Who knew matching Korean food with wine could be so challenging! It is; but with the right knowledge, you’ll be throwing back orange wines like a Korean pop star (disclaimer: unfortunately I don’t know any famous Korean people, other than Kim Jung Un of course, but I’m sure he doesn’t drink alcohol).
If you’re in Melbourne, you’re in for a treat. The upcoming Melbourne Food and Wine Festival will be taking one of Australia’s hotter than hot wine makers, the darling of every sommelier worth his salt, Brad Hickey of Brash Higgins, and matching his wines with the current epicentre of Korean Food in Australia, Sydney’s Moon Park.
- Food texture is just as important as flavour profile when matching Korean food with wine
- For example, you’ll notice many Korean foods have a real crunch
- These textures need to not only compliment the wine, but challenge it as well
- For this reason, textural white wines that are ‘orange wines’ are often best. Ned described this as a ‘phenolic texture’
- They aren’t orange in colour of course, rather they range from golden hues to onion skin brown.
- In the mouth, their texture, tannin and body can sometimes resemble a red wine, albeit with the flavour of a white wine
So what the hell is an orange wine!? I’m glad you asked.
Before explaining that, you need to understand how most modern white wines are made. Grapes are crushed, and straight away the solids are separated from the juice so wine’s colour remains pale.
Orange wines are basically white wines made like red wines, with prolonged maceration of crushed grape, skins and seeds.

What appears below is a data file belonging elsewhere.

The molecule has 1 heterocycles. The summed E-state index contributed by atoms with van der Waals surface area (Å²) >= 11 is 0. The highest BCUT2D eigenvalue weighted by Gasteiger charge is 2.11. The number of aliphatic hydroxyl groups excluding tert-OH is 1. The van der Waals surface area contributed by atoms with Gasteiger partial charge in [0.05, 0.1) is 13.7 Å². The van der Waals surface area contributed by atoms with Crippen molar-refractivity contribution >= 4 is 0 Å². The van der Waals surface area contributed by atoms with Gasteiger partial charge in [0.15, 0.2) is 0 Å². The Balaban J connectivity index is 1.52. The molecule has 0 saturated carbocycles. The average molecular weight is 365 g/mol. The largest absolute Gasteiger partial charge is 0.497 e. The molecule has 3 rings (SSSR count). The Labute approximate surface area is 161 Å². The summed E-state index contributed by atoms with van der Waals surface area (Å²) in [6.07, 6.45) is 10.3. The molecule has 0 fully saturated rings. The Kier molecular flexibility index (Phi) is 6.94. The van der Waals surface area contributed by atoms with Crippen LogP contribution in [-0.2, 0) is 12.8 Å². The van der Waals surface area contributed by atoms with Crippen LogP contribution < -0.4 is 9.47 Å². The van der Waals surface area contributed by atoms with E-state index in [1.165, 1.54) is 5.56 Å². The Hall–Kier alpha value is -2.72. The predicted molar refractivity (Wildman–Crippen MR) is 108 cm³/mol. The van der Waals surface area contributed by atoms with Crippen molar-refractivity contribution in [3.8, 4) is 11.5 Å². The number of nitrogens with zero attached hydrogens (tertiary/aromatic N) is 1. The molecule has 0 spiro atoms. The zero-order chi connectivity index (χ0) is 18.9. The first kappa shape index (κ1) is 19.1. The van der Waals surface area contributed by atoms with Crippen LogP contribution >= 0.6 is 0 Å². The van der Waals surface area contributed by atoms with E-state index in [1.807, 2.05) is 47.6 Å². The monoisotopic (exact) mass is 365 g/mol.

Orange wines are now finding themselves on the coolest restaurant wine lists because many sommeliers believe they go better with food. The big problem however, some critics believe this prolonged maceration makes these wines more susceptible to ‘faults’. And in some cases, these faulty wines are being on-sold unbeknownst to the public. Not all orange wines of course, just some. Which is why it’s always good to stick with producers that are highly regarded, such as Brash Higgins
But back to Korean food and wine matching
- The best red wines to match with Korean foods; think Beaujolais (grape variety Gammay), South Africa’s hero grape variety, Pinotage and some Pinot Noirs (Ned recommends Northern Tasmania, Yarra Valley, Adelaide Hills and Mornington Peninsula). Pinots with too much full flavoured fruit are not recommended, such as those from New Zealand’s Central Otago.
So there you have it – lots to take in. If you are in Melbourne for the food Festival (February 28-March 1), I would definitely be buying a ticket to the Brash Higgins/Moon Park masterclass. Lots of other tasty masterclasses to check out as well. Tickets available here.